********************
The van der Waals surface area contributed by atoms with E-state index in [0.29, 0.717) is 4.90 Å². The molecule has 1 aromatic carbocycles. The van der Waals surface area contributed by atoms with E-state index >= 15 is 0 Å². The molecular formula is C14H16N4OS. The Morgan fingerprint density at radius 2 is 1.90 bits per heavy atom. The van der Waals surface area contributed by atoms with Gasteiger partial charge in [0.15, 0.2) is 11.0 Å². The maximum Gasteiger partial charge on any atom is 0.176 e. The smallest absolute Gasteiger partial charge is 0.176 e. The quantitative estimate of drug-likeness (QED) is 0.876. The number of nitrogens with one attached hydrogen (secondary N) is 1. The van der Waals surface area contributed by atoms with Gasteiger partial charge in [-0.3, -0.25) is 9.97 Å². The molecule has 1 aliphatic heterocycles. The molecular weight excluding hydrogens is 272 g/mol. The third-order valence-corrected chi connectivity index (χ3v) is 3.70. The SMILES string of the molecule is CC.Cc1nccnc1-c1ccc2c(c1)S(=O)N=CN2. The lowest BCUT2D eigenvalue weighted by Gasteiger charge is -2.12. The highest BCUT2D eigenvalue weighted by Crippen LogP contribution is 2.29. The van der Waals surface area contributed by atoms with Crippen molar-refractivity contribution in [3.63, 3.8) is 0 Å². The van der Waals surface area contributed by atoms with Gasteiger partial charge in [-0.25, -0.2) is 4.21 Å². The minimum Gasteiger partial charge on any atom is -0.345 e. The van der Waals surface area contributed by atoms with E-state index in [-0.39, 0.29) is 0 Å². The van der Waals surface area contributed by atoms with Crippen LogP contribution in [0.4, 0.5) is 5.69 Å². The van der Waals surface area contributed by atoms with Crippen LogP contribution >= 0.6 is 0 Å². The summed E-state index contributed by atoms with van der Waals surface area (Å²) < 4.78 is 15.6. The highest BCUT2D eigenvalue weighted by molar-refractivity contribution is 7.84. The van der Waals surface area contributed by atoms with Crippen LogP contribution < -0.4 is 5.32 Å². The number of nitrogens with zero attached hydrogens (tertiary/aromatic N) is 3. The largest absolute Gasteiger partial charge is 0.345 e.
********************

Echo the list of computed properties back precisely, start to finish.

The van der Waals surface area contributed by atoms with E-state index in [0.29, 0.717) is 4.90 Å². The molecule has 1 aromatic carbocycles. The van der Waals surface area contributed by atoms with E-state index >= 15 is 0 Å². The molecular formula is C14H16N4OS. The Morgan fingerprint density at radius 2 is 1.90 bits per heavy atom. The van der Waals surface area contributed by atoms with Gasteiger partial charge in [0.15, 0.2) is 11.0 Å². The maximum Gasteiger partial charge on any atom is 0.176 e. The smallest absolute Gasteiger partial charge is 0.176 e. The quantitative estimate of drug-likeness (QED) is 0.876. The number of nitrogens with one attached hydrogen (secondary N) is 1. The van der Waals surface area contributed by atoms with Gasteiger partial charge in [-0.3, -0.25) is 9.97 Å². The molecule has 1 aliphatic heterocycles. The molecular weight excluding hydrogens is 272 g/mol. The third-order valence-corrected chi connectivity index (χ3v) is 3.70. The SMILES string of the molecule is CC.Cc1nccnc1-c1ccc2c(c1)S(=O)N=CN2. The lowest BCUT2D eigenvalue weighted by Gasteiger charge is -2.12. The highest BCUT2D eigenvalue weighted by Crippen LogP contribution is 2.29. The van der Waals surface area contributed by atoms with Crippen molar-refractivity contribution in [3.63, 3.8) is 0 Å². The van der Waals surface area contributed by atoms with Gasteiger partial charge in [-0.25, -0.2) is 4.21 Å². The minimum Gasteiger partial charge on any atom is -0.345 e. The van der Waals surface area contributed by atoms with E-state index in [-0.39, 0.29) is 0 Å². The van der Waals surface area contributed by atoms with Crippen LogP contribution in [0.4, 0.5) is 5.69 Å². The van der Waals surface area contributed by atoms with Crippen LogP contribution >= 0.6 is 0 Å². The summed E-state index contributed by atoms with van der Waals surface area (Å²) < 4.78 is 15.6. The highest BCUT2D eigenvalue weighted by molar-refractivity contribution is 7.84. The van der Waals surface area contributed by atoms with Crippen LogP contribution < -0.4 is 5.32 Å². The number of nitrogens with zero attached hydrogens (tertiary/aromatic N) is 3. The largest absolute Gasteiger partial charge is 0.345 e.